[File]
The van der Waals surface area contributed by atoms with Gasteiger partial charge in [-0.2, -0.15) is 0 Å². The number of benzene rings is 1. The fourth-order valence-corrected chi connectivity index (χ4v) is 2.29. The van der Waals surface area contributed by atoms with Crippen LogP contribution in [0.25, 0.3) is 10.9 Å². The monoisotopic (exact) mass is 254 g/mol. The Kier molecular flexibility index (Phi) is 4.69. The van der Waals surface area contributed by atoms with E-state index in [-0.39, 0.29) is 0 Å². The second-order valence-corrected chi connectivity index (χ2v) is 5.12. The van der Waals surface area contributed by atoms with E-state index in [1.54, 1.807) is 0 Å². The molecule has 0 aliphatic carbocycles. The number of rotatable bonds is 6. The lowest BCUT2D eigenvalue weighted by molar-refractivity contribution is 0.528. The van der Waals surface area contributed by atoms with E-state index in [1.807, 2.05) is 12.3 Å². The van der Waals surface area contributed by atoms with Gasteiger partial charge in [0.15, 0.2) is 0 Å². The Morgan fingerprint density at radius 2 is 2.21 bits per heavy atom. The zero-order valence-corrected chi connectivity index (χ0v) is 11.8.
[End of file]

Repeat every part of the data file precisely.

The van der Waals surface area contributed by atoms with Gasteiger partial charge in [-0.2, -0.15) is 0 Å². The number of benzene rings is 1. The fourth-order valence-corrected chi connectivity index (χ4v) is 2.29. The van der Waals surface area contributed by atoms with Crippen LogP contribution in [0.25, 0.3) is 10.9 Å². The monoisotopic (exact) mass is 254 g/mol. The Kier molecular flexibility index (Phi) is 4.69. The van der Waals surface area contributed by atoms with E-state index in [-0.39, 0.29) is 0 Å². The second-order valence-corrected chi connectivity index (χ2v) is 5.12. The van der Waals surface area contributed by atoms with E-state index in [1.54, 1.807) is 0 Å². The molecule has 0 aliphatic carbocycles. The number of rotatable bonds is 6. The lowest BCUT2D eigenvalue weighted by molar-refractivity contribution is 0.528. The van der Waals surface area contributed by atoms with E-state index in [1.807, 2.05) is 12.3 Å². The van der Waals surface area contributed by atoms with Gasteiger partial charge in [0.15, 0.2) is 0 Å². The Morgan fingerprint density at radius 2 is 2.21 bits per heavy atom. The zero-order valence-corrected chi connectivity index (χ0v) is 11.8.